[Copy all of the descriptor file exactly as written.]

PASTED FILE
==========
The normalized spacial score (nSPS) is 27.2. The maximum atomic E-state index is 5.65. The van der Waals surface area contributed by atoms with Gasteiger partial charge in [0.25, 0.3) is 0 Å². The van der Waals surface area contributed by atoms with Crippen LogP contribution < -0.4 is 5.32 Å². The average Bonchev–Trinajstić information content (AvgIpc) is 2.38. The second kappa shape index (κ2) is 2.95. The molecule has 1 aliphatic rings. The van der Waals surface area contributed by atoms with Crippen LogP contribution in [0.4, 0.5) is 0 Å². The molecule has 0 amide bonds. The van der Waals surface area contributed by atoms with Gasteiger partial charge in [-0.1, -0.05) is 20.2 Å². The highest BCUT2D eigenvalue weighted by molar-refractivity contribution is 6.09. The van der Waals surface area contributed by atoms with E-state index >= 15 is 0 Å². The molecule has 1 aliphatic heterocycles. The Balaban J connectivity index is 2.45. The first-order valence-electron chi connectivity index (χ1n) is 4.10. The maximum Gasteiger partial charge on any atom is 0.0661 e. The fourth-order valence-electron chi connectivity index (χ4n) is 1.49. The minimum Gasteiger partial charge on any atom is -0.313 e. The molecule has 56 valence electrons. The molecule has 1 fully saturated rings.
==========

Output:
The normalized spacial score (nSPS) is 27.2. The maximum atomic E-state index is 5.65. The van der Waals surface area contributed by atoms with Gasteiger partial charge in [0.25, 0.3) is 0 Å². The van der Waals surface area contributed by atoms with Crippen LogP contribution < -0.4 is 5.32 Å². The average Bonchev–Trinajstić information content (AvgIpc) is 2.38. The second kappa shape index (κ2) is 2.95. The molecule has 1 aliphatic rings. The van der Waals surface area contributed by atoms with Crippen LogP contribution in [0.4, 0.5) is 0 Å². The molecule has 0 amide bonds. The van der Waals surface area contributed by atoms with Gasteiger partial charge in [-0.1, -0.05) is 20.2 Å². The highest BCUT2D eigenvalue weighted by molar-refractivity contribution is 6.09. The van der Waals surface area contributed by atoms with E-state index >= 15 is 0 Å². The molecule has 1 aliphatic heterocycles. The Balaban J connectivity index is 2.45. The first-order valence-electron chi connectivity index (χ1n) is 4.10. The maximum Gasteiger partial charge on any atom is 0.0661 e. The fourth-order valence-electron chi connectivity index (χ4n) is 1.49. The minimum Gasteiger partial charge on any atom is -0.313 e. The molecule has 56 valence electrons. The molecule has 1 fully saturated rings.